The power goes to those who can break that vicious cycle with compassion, mercy, grace and all of those delicious and liberating fruit declared in Galatians. The victors are those who see imperfections in others and the world and offer them the same grace, compassion, mercy, and fruit that we ourselves crave for our own imperfections. Since we live on earth and not in heaven we cannot achieve heaven or perfection in ourselves or others or our circumstances or societies. We can only seek the Lord and his sufficiency to bless us with spiritual, mental, emotional, and relational health in the midst of external suffering.
One last thing, this is not a call to sit cross legged in compassion circles and sing “kumbaya.” Action is needed. Actively reaching out and serving others is key. Sharing our hope through Christ is cornerstone. This is simply call to stop complaining, stop raging, stop with demanding our self-entitlements, and start nourishing a starving world with the nutritious fruit of the Holy Spirit it needs in order to see Christ in us. . .
Lord, I surrender every part of my life to you. Use me that others might see the liberating, victorious truths of your Word in my life.
1 Therefore, there is now no condemnation for those who are in Christ Jesus, 2 because through Christ Jesus the law of the Spirit who gives life has set you free from the law of sin and death. 3 For what the law was powerless to do because it was weakened by the flesh, God did by sending his own Son in the likeness of sinful flesh to be a sin offering. And so he condemned sin in the flesh, 4 in order that the righteous requirement of the law might be fully met in us, who do not live according to the flesh but according to the Spirit.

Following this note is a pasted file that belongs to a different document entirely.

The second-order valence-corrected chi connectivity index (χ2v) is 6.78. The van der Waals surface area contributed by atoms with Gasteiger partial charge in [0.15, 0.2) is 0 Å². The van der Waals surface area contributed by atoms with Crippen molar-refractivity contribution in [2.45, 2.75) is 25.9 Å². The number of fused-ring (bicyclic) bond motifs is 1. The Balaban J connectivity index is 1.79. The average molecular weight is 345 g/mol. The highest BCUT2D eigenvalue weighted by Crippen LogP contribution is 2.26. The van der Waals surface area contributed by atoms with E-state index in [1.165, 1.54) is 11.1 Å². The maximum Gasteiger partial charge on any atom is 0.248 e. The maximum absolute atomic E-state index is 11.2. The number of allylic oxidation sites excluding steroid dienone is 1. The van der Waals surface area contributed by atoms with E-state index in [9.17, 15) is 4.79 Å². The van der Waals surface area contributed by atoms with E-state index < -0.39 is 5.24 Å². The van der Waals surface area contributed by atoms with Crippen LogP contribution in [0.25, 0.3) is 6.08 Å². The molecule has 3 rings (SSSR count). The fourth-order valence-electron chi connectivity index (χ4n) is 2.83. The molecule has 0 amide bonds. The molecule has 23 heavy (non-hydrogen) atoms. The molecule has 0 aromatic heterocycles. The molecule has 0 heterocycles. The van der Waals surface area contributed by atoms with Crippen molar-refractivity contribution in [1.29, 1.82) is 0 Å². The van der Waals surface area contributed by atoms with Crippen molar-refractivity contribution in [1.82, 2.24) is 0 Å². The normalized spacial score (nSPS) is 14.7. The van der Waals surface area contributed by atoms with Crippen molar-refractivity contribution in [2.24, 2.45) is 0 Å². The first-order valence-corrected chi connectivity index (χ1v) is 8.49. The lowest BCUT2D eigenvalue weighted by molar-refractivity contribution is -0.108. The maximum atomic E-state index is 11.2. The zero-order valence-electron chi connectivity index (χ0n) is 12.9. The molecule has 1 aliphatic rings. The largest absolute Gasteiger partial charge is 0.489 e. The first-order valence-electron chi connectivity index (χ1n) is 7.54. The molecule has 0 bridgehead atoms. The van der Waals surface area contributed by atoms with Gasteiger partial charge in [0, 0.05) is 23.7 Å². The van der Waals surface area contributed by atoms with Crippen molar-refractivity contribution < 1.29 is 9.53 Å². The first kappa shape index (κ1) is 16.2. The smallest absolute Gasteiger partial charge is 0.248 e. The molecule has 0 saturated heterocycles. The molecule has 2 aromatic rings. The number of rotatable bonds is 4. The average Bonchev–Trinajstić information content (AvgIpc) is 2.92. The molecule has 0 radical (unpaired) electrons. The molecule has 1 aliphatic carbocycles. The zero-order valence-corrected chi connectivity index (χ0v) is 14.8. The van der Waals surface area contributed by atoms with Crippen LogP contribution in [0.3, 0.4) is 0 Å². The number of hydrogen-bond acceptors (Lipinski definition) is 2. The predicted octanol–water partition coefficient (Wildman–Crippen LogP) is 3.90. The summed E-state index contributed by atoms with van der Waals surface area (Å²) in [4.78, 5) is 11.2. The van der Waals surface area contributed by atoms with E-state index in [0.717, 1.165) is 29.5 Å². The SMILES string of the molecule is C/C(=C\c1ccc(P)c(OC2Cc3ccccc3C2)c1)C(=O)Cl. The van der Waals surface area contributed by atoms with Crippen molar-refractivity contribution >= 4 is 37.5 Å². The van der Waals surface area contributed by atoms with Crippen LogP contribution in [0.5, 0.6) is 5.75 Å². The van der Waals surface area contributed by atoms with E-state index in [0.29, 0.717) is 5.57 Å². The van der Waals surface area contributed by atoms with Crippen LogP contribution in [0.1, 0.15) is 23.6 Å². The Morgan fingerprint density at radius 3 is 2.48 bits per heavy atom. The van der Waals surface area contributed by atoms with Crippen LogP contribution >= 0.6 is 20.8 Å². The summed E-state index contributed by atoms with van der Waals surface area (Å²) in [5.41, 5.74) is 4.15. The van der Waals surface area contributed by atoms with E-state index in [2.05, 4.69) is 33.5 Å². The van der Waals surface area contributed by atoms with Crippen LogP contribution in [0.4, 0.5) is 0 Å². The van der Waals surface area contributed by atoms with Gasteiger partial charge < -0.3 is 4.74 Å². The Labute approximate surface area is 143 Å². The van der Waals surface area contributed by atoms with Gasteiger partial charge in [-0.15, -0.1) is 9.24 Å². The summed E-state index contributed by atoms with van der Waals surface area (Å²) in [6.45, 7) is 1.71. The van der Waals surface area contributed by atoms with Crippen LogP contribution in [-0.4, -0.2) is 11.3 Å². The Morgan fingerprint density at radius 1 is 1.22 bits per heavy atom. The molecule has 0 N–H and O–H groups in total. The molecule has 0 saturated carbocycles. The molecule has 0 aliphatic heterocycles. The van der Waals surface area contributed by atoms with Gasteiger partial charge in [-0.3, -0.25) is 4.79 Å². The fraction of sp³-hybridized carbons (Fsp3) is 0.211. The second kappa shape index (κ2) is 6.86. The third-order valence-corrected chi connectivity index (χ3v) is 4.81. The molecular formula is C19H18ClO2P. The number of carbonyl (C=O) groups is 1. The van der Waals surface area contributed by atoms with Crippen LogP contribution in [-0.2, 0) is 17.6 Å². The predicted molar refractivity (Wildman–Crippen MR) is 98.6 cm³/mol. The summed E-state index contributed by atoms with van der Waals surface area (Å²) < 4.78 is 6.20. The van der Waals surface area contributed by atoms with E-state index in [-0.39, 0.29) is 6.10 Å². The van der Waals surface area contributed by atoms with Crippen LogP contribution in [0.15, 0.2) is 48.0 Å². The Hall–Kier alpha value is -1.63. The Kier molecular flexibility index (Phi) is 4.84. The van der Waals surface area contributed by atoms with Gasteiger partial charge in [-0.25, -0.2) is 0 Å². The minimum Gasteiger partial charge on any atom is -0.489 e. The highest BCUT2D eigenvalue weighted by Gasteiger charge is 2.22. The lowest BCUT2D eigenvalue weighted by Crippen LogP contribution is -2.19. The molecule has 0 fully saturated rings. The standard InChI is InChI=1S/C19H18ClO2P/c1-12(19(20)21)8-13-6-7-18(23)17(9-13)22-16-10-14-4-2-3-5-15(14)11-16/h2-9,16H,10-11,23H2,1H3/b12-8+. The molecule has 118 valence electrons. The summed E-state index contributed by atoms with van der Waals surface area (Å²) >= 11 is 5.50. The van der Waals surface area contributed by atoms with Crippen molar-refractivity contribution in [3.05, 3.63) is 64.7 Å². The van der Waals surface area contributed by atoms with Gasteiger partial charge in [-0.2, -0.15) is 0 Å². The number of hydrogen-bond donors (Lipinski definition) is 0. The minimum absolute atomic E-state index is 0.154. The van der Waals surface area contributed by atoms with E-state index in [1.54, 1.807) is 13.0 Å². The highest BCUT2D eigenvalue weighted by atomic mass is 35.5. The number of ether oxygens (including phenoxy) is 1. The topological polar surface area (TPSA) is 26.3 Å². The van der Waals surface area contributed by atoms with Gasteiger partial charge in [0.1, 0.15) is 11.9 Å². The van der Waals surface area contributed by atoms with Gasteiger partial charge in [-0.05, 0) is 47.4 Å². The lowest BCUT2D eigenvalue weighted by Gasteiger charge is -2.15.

5 Those who live according to the flesh have their minds set on what the flesh desires; but those who live in accordance with the Spirit have their minds set on what the Spirit desires. 6 The mind governed by the flesh is death, but the mind governed by the Spirit is life and peace. 7 The mind governed by the flesh is hostile to God; it does not submit to God’s law, nor can it do so. 8 Those who are in the realm of the flesh cannot please God.